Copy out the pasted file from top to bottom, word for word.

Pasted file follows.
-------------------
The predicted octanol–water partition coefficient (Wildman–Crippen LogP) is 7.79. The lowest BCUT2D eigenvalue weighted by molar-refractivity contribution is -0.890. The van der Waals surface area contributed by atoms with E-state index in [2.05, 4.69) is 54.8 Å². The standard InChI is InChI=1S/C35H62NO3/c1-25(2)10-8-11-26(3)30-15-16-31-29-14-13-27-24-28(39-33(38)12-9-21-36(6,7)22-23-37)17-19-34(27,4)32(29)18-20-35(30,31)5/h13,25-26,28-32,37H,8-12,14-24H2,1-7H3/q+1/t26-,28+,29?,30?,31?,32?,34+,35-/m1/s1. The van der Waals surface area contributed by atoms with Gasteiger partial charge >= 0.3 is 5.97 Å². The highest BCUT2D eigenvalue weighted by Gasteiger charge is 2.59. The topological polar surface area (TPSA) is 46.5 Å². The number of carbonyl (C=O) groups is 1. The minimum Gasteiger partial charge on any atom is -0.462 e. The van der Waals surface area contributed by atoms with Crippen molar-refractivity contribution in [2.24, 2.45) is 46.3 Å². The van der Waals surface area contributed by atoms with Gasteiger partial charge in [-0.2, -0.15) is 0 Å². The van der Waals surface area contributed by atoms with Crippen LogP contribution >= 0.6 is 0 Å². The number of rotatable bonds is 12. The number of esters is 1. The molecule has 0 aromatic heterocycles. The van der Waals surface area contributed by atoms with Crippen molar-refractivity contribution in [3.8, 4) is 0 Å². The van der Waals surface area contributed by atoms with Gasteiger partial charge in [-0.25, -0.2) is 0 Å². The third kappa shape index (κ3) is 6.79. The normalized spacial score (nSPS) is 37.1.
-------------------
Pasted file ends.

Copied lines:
The predicted octanol–water partition coefficient (Wildman–Crippen LogP) is 7.79. The lowest BCUT2D eigenvalue weighted by molar-refractivity contribution is -0.890. The van der Waals surface area contributed by atoms with E-state index in [2.05, 4.69) is 54.8 Å². The standard InChI is InChI=1S/C35H62NO3/c1-25(2)10-8-11-26(3)30-15-16-31-29-14-13-27-24-28(39-33(38)12-9-21-36(6,7)22-23-37)17-19-34(27,4)32(29)18-20-35(30,31)5/h13,25-26,28-32,37H,8-12,14-24H2,1-7H3/q+1/t26-,28+,29?,30?,31?,32?,34+,35-/m1/s1. The van der Waals surface area contributed by atoms with Gasteiger partial charge >= 0.3 is 5.97 Å². The highest BCUT2D eigenvalue weighted by Gasteiger charge is 2.59. The topological polar surface area (TPSA) is 46.5 Å². The number of carbonyl (C=O) groups is 1. The minimum Gasteiger partial charge on any atom is -0.462 e. The van der Waals surface area contributed by atoms with Crippen molar-refractivity contribution in [2.24, 2.45) is 46.3 Å². The van der Waals surface area contributed by atoms with Gasteiger partial charge in [-0.2, -0.15) is 0 Å². The van der Waals surface area contributed by atoms with Crippen LogP contribution >= 0.6 is 0 Å². The number of rotatable bonds is 12. The number of esters is 1. The molecule has 0 aromatic heterocycles. The van der Waals surface area contributed by atoms with Crippen molar-refractivity contribution in [3.8, 4) is 0 Å². The van der Waals surface area contributed by atoms with Gasteiger partial charge in [-0.25, -0.2) is 0 Å². The third kappa shape index (κ3) is 6.79. The normalized spacial score (nSPS) is 37.1.